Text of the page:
Steam is a colorless expansive and invisible gas resulting from the vaporization of water. The white could associated with steam is a fog of minute liquid particles formed by condensation. That is to say, finely divided condensation. This white cloud is caused by the exposure of the steam to a temperature lower than that corresponding to its pressure.

If the inside of a steam heating main were visible, it would be filled part way with a white cloud and in traversing the main the little particles combine, forming drops of condensation too heavy to remain in suspension and accordingly drop to the bottom of the main and drain off as condensation. This condensation flows into a drop leg of the system and finally back into the boiler, together with additional condensation draining from the radiators.

Although the word "steam" should only be applied to the saturated gas, the five following classes of steam are recognized:
1. Saturated steam
2. Dry steam
3. Wet steam
4. Superheated steam
5. Highly superheated or gaseous steam

It should be pointed out that neither saturated steam nor superheated steam can be seen by the naked eye.

Saturated steam may be defined as steam of a temperature due to its pressure. Steam containing intermingled moisture, mist, or spray, is referred to as wet steam. Dry steam, on the other hand, is steam containing no moisture. It may be either saturated or superheated. Finally, superheated steam is steam having a temperature higher than that corresponding to its pressure. The various changes which take place in the making of steam are known as vaporization.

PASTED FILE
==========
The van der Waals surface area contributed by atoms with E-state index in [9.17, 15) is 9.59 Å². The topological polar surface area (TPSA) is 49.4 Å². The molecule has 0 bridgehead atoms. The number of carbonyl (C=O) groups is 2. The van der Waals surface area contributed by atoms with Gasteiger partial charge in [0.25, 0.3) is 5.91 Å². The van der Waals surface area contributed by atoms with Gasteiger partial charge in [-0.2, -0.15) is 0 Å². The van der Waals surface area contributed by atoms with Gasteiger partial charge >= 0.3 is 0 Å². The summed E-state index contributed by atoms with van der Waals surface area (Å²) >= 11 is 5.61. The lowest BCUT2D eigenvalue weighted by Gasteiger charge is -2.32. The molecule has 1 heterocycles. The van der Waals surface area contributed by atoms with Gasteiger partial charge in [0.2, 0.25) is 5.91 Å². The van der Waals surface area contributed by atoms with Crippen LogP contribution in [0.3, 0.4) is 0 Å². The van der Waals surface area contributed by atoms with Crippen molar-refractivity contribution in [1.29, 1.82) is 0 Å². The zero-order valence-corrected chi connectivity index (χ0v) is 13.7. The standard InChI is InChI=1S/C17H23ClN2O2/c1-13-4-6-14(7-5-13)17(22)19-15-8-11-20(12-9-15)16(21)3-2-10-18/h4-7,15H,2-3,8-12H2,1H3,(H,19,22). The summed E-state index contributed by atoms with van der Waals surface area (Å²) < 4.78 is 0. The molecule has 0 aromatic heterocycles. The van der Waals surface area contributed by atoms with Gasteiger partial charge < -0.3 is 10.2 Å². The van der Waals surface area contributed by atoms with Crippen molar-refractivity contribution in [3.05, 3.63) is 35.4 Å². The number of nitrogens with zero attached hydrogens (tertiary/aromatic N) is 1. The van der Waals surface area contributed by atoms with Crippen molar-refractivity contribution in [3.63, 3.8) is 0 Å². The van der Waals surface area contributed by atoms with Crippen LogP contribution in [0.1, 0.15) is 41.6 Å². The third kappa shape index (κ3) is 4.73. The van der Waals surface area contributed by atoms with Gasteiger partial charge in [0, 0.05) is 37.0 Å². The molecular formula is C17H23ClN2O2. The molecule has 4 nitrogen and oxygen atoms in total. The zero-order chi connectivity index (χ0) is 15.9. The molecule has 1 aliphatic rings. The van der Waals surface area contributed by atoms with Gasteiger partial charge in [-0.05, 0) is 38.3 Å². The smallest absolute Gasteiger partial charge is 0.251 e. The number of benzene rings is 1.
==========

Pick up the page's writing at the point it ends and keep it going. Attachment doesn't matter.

The amount of heat necessary to cause the generation of steam is the sum of the sensible heat, the internal latent heat, and the external latent heat. Sensible heat is that part of the heat which produces a rise in temperature as indicated by the thermometer. The internal latent heat is the amount of heat that water will absorb at the boiling point without a change in temperature---that is, before vaporization begins. External latent heat is the amount of heat required when vaporization begins to push back the atmosphere and make room for the steam.

Another important factor to consider when dealing with steam is the boiling point of liquids. By definition, the boiling point is the temperature at which a liquid begins to boil and it depends upon both the pressure and nature of the liquid. For instance, water boils at 212 degrees Fahrenheit and ether at 9 degrees Fahrenheit under atmospheric pressure of 14.7 lbs. per square inch.

The relationship between boiling point and pressure is such that there is a definite temperature of boiling point corresponding to each value of pressure. When vaporization occurs in a closed vessel and there is a temperature rise, the pressure will rise until the equilibrium between temperature and pressure is re-established. By definition, condensation is the change of a substance from the gaseous to the liquid (or condensate) form. This change is caused by a reduction in temperature of the steam below that corresponding to its pressure.

The condensation of steam can cause certain problems for steam heating systems unless they are designed to allow for it. The water from which the steam was originally formed contained, mechanically mixed with it, 1/20 or 5 percent of its volume of air (at atmospheric pressure). This air is liberated during vaporization and does not re-combine with the condensation. As a result, trouble is experienced in heating systems when attempting to get the air out and keep it out. Suitable air valves are necessary to correct the problem.

KANJI: KI (steam, vapor)

ASCII Art Representation:

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Character Etymology: